[personal profile] grimsqueaker
Clementine is another installment in Priest's alternate-history Clockwork Century series, and an excellent one at that; a novella available from Subterranean Press in ebook format, it's a story that ticks the boxes that the Clockwork Century series has as its hallmarks: well-written female hero, extended Civil War setting, steampunk mainstays like dirigibles, and the language of the times - one of our main characters here is black, and the attitude to Croggon Hainey is what we might expect. However, the best addition to Clementine is the obvious steampunk one: airship pirates!

The plot of Clementine is an effective, tight and fast-paced one.  We follow Maria Boyd, an ex-Confederate spy now employed by the Pinkerton Agency, in her hunt to prevent Capt. Hainey recapturing his stolen airship the Free Crow (renamed, by the man who stole it, the Clementine); and in the other strand, converging about half-way through the novel, we follow Hainey himself in his attempts to recapture his ship.  The plotting is fast-paced, and the incorporation as the story progresses of other elements and complications to the novel (such as the Union secret weapon, a vital component of which is being delivered in the stolen Free Crow) add a sense of building tension as well as some rogue elements - Boyd feels loyal, still, to the Confederacy - and the book's set-piece scenes are so well written and racey without being wild or confusing that the plot does move along at a fair lick, without leaving the reader behind or throwing out ideas too fast.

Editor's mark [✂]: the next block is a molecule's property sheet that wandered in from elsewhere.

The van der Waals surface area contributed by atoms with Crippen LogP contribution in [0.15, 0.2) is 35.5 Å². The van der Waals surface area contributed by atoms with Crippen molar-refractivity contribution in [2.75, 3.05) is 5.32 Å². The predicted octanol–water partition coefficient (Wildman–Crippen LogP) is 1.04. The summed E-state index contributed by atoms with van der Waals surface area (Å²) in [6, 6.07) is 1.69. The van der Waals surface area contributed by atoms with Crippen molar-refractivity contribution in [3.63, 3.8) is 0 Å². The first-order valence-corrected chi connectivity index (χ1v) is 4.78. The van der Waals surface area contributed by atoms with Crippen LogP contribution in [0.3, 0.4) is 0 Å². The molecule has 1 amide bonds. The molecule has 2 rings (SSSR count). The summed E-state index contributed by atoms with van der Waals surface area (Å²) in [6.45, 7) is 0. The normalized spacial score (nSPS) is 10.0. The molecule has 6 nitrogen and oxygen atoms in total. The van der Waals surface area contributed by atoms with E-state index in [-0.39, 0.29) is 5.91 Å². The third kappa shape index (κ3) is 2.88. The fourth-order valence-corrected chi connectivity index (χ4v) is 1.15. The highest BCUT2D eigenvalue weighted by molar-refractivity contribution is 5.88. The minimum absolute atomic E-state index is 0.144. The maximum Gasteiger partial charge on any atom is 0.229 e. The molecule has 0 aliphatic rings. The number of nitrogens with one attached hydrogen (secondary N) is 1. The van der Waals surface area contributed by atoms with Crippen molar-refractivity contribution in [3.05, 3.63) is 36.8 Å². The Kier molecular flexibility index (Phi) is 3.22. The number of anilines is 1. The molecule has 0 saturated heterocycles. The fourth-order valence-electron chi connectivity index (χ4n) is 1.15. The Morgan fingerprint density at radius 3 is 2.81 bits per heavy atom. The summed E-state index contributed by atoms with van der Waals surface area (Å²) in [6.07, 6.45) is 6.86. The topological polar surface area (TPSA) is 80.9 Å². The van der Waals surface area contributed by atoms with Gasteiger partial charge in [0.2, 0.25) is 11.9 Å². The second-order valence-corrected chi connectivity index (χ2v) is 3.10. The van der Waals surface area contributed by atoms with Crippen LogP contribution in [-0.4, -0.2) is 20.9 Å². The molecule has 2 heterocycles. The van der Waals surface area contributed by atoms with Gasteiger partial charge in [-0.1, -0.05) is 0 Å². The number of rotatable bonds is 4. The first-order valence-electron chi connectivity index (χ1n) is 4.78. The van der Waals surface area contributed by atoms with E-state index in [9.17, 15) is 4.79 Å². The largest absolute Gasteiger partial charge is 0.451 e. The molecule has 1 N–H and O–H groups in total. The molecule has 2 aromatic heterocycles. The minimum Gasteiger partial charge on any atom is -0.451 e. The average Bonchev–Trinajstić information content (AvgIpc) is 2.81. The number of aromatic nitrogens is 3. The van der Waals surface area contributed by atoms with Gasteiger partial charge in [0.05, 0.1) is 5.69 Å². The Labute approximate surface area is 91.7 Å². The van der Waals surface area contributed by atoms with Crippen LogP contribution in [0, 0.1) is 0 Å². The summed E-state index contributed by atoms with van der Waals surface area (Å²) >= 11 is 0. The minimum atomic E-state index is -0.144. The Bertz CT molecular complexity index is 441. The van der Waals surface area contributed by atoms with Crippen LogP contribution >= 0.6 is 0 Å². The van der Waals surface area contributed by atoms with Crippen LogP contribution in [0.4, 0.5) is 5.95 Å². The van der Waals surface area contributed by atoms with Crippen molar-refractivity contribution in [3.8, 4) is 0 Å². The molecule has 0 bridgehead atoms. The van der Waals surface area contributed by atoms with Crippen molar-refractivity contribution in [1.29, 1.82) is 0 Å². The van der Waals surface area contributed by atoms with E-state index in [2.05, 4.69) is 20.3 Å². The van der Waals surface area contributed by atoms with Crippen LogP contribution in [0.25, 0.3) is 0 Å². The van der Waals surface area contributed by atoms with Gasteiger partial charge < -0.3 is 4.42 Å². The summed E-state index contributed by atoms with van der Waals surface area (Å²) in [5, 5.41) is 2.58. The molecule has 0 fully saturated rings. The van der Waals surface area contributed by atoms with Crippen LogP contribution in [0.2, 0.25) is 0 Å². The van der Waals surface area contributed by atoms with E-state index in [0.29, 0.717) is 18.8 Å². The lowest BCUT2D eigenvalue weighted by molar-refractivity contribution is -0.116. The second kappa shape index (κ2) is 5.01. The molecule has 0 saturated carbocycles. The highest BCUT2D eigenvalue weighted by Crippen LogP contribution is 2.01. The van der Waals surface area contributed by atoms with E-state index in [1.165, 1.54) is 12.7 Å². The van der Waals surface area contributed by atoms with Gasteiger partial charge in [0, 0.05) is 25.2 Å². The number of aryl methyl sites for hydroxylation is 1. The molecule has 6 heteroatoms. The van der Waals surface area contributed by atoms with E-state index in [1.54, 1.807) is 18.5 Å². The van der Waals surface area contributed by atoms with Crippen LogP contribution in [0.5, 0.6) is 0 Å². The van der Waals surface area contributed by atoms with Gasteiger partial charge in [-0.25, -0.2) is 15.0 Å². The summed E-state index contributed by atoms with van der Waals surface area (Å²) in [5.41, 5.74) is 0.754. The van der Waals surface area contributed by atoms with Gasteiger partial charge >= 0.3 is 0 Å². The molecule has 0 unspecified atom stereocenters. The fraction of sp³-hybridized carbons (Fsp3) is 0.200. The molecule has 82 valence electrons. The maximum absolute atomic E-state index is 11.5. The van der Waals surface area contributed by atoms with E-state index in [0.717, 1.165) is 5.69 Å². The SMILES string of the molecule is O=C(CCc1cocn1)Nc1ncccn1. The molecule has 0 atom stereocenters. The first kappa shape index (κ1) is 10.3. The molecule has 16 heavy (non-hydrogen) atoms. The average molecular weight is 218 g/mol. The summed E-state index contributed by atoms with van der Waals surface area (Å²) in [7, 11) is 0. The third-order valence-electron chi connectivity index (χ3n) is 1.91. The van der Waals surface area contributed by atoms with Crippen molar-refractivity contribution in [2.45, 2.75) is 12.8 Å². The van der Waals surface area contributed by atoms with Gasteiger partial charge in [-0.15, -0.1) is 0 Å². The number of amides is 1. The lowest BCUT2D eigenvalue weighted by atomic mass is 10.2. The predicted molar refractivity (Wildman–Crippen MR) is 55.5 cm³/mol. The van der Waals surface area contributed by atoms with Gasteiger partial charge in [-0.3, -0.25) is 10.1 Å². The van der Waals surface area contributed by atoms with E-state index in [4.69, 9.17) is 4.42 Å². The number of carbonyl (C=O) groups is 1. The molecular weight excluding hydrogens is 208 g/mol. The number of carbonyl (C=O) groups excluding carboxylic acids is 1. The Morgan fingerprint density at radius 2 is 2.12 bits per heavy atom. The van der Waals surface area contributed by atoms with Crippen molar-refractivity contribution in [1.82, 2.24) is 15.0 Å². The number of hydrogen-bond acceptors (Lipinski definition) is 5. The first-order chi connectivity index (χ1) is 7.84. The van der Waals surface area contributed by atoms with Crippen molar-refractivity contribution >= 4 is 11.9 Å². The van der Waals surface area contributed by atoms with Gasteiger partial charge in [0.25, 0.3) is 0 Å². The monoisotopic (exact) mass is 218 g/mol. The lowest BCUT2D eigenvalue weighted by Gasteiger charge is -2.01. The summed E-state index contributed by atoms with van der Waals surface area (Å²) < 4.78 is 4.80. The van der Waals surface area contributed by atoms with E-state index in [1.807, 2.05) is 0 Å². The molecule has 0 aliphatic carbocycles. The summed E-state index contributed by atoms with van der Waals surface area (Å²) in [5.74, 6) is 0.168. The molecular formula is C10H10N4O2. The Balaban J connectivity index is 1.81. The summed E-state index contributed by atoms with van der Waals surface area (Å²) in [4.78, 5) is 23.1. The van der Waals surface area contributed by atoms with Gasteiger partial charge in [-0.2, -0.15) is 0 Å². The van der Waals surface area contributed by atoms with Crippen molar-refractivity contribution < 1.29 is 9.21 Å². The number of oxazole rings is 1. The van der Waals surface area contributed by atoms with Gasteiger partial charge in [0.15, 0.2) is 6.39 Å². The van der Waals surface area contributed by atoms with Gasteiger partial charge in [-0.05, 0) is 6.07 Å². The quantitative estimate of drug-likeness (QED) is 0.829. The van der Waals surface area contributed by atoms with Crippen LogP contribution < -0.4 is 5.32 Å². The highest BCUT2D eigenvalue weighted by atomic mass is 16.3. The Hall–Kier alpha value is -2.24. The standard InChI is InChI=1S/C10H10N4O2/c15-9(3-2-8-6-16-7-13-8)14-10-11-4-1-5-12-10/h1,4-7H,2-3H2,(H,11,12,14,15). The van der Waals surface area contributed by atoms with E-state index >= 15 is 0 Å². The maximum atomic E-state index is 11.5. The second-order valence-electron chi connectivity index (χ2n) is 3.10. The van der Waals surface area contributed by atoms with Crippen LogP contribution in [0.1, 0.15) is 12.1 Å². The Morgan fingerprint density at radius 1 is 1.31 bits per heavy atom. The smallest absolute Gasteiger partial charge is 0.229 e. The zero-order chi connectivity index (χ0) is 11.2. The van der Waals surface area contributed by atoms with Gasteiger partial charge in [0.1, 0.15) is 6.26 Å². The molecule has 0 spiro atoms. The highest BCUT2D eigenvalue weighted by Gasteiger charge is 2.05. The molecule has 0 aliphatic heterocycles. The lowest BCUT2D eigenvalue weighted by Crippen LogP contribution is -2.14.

The characters are a less strong point, but Clementine still has a solid cast.  Boyd is a well-written and interesting character, albeit suffering a little from the "greatest ever" problem (up front and repeatedly throughout we're told Boyd was one of, if not the, best of the Confederate spies; her actual actions, however, really don't back that up).  Otherwise, though, Boyd is a character who really does bring the reader in; she doesn't like how she's treated as a woman, and doesn't like how she's been treated by her country but still feels loyal to them; there's also the extent to which she uses various tactics, rather than just being able to use her sex to her advantage, and to which she's a character who thinks about things, and is able to adjust to the situation as necessary.  Hainey's a very different character; obsessional, especially about recapturing the Free Crow, he's also got a chip on his shoulder about his treatment as a black man (or, as the novel repeatedly says, driving the point home, a Negro).  That combines with his somewhat chivalrous nature to create a really interesting, thoughtful character who is not only well-written but interesting; we don't see him undamaged by his time as a slave, but at the same time he's not defined by it, which is a fantastic combination.

All in all, Clementine is one of the best installments so far of the Clockwork Century; Priest's writing here is fantastic and fast-paced, and the characterisation excellent across the ball, meaning we're really - for the short length of this novel - seeing some amazing steampunk. With airship pirates.

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February 2012

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